Carnivore competition: it’s more than instinct
Updated: Nov 13
BY: Louise Pavid, Bushwise Photographer and Videographer
The age old adage of dogs chasing cats is something that extends as far back as our own genetic and ancestral memories. But what about cats chasing dogs – which in natural African landscapes, is a far more likely occurrence?
Several weeks ago we were treated to an unbelievable sighting of the Birmingham Pride lions sneaking up on and chasing a large pack of wild dogs on the Southern African Wildlife College campus. Our hearts were in our throats and adrenaline coursed through us (and the animals) as the sighting unfolded! Fortunately, both the canines and felines went their separate ways, unscathed. But this is not always the case and often begs the question: “Why?”
Some may say, “oh, that’s just their instinct,” and leave it at that – as though instinct is some mysterious force that we as humans don’t quite understand. But this type of conflict and competition between predators goes deeper and is far more complex than just “instinct.”
To understand why cats chase dogs, dogs chase cats, jackals chase vultures, and vultures chase marabou storks, we need to take a closer look at the environments they inhabit and what resources within that environment they all need to compete for.
Resource competition is just one explanation for interspecies competition – and it’s the one we’re going to explore today. On a Bushwise Professional Field Guide Course, you can learn about many other types of competition and ways predators interact, tolerate and avoid each other.
Within any ecosystem there is a trophic pyramid that details the exchange of energy between species and the niches they fill. Producers, like plants, are found at the bottom and are able to create their own food.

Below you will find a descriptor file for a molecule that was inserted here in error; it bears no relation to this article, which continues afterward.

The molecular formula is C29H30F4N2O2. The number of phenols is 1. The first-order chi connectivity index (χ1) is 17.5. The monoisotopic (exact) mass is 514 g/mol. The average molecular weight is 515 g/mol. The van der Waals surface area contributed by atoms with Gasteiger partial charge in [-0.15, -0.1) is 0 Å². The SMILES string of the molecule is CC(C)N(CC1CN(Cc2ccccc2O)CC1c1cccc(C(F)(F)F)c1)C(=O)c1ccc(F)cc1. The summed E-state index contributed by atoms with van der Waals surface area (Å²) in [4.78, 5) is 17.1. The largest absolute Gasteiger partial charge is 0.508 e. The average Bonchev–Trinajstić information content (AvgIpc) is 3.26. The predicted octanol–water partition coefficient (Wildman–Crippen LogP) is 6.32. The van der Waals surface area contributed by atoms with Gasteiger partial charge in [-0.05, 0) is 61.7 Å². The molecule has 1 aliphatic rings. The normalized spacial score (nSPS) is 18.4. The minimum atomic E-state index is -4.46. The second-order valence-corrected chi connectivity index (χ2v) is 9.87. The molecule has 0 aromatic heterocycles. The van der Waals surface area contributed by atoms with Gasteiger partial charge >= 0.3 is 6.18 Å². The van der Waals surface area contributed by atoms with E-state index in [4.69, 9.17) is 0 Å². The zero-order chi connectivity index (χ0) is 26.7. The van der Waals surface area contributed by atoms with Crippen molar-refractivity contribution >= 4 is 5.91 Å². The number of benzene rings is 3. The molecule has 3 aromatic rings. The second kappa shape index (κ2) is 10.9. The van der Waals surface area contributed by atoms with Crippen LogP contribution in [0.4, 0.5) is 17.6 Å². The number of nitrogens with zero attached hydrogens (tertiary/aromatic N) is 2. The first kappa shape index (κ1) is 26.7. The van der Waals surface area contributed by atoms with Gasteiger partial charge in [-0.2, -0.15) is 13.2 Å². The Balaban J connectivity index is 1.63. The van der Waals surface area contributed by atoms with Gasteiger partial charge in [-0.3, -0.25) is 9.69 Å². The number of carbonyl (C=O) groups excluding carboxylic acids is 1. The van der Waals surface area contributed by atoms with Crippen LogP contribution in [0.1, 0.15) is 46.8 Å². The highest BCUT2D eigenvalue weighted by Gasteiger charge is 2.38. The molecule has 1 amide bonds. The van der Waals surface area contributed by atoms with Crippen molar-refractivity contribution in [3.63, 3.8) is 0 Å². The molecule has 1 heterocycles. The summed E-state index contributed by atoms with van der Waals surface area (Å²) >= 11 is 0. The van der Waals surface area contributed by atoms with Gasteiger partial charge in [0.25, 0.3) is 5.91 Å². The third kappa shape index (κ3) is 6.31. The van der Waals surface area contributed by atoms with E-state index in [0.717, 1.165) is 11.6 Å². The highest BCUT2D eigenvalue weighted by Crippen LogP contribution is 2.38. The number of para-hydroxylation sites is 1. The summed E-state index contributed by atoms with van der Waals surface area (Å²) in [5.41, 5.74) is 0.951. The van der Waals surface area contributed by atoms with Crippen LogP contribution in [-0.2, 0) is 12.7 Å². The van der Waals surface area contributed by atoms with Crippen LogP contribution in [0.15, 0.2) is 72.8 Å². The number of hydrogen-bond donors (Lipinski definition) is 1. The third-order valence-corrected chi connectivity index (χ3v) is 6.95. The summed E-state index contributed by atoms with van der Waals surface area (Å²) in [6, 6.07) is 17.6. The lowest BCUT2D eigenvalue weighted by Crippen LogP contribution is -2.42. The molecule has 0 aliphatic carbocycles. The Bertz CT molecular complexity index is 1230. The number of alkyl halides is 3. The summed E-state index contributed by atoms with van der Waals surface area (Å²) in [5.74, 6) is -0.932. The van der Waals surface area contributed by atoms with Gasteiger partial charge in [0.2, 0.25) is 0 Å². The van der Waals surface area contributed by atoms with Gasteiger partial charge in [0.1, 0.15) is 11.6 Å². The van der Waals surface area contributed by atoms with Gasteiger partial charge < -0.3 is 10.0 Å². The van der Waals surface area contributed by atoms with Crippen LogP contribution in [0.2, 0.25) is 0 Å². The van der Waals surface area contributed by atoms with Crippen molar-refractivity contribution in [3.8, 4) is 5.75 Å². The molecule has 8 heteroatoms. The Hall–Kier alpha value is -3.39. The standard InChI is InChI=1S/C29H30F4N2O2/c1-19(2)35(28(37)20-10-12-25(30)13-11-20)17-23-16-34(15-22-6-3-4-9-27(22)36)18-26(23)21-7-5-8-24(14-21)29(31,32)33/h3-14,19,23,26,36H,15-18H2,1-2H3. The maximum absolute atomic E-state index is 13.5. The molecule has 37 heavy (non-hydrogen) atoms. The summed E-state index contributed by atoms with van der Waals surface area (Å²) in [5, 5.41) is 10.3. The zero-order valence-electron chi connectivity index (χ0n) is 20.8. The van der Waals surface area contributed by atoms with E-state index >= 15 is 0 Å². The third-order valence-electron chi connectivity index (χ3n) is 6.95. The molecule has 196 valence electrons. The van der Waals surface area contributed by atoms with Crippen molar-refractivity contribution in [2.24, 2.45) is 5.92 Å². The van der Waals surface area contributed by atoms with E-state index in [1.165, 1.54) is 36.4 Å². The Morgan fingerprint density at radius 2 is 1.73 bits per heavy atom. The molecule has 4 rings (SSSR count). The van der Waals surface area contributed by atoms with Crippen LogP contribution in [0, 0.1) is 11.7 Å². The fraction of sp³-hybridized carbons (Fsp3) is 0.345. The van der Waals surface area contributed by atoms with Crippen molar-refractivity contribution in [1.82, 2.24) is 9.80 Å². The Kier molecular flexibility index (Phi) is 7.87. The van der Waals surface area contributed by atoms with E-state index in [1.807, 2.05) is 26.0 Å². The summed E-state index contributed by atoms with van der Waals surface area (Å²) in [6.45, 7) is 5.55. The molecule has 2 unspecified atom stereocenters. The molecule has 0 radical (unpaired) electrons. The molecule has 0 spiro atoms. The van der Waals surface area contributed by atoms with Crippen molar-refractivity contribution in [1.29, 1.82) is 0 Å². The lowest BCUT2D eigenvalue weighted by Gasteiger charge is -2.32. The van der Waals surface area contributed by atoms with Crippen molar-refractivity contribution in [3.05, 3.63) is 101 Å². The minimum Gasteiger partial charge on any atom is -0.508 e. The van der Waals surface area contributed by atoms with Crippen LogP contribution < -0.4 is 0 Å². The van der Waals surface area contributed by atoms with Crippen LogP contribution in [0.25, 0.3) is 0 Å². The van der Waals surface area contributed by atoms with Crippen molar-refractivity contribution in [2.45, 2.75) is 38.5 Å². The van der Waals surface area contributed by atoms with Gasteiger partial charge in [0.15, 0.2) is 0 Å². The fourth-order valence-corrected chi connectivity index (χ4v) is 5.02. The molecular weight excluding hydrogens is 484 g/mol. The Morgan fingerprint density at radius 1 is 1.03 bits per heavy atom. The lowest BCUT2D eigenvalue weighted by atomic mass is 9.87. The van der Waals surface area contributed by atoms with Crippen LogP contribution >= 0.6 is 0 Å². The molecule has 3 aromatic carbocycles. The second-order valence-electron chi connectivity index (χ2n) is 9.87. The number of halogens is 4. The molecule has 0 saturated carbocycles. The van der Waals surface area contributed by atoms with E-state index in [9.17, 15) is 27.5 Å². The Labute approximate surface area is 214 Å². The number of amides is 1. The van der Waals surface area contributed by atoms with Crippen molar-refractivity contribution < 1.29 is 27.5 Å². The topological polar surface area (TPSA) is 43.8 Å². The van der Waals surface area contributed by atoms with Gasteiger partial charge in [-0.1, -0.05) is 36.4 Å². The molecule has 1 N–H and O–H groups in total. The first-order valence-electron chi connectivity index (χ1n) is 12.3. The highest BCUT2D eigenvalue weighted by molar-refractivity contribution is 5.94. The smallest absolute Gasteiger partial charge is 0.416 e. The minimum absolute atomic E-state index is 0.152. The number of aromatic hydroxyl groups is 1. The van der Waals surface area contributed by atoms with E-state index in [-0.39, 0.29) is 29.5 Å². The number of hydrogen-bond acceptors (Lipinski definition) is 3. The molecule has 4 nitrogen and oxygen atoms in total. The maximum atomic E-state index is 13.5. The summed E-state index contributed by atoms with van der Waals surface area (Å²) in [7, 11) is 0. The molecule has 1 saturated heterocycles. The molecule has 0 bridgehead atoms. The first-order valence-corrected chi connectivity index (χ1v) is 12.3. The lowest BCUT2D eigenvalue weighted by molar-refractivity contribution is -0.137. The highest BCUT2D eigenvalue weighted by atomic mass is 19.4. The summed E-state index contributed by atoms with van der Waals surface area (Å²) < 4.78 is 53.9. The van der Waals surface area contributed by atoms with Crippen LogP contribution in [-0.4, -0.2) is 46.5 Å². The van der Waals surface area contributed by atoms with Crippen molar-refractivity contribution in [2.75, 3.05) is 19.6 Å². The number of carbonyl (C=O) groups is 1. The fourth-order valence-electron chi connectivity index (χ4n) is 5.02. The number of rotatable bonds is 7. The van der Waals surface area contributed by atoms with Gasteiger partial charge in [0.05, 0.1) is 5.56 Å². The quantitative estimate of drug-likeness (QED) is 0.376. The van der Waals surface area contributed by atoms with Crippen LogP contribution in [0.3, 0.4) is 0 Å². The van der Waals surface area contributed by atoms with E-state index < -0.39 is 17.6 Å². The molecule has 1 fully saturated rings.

Next comes primary consumers. These are animals including zebras, wildebeest, and impalas, who eat plants to fulfil their nutritional needs. After that come the secondary, tertiary and apex consumers: omnivores and carnivores that eat other animals for their energy and nutritional requirements. This is where the action really heats up.
Although adapted for different hunting techniques, predators like lions and wild dogs will still compete for some of the same resources. Because lions are much larger than wild dogs, they don’t always target the same prey species – but they can (for example, both species eat impala and wildebeest) – meaning they can compete for the same food source in the same area.
If, for example, the lions are successful in killing an impala, local wild dogs would have to travel further and spend more energy searching for food.
Ultimately, if the lions can chase away or potentially kill a competitor (such as a hyena or wild dog) then they don’t need to work as hard, expending valuable energy, in search of good hunting. Why waste energy moving to a different location when the lions could just as easily push their competitors to a different area?
This cycle of conflict is as old as time and plays an important role in balancing the scales of any natural environment. And it’s not only seen among terrestrial predators. Scavenging birds like vultures and marabou storks not only compete against each other, but also with other scavenging species like jackals and hyenas (although hyenas are exceptionally good hunters in their own right).
Maybe interspecies competition for resources can be boiled down to something as simple as instinct. But leaving it at that doesn’t do justice to the extremely complex natural systems that have developed over millennia to ensure the healthy balance of natural systems.
Would you like to learn more about interspecies competition, and see Africa’s predators for yourself? Apply today and pretty soon you’ll be training in the Lowveld.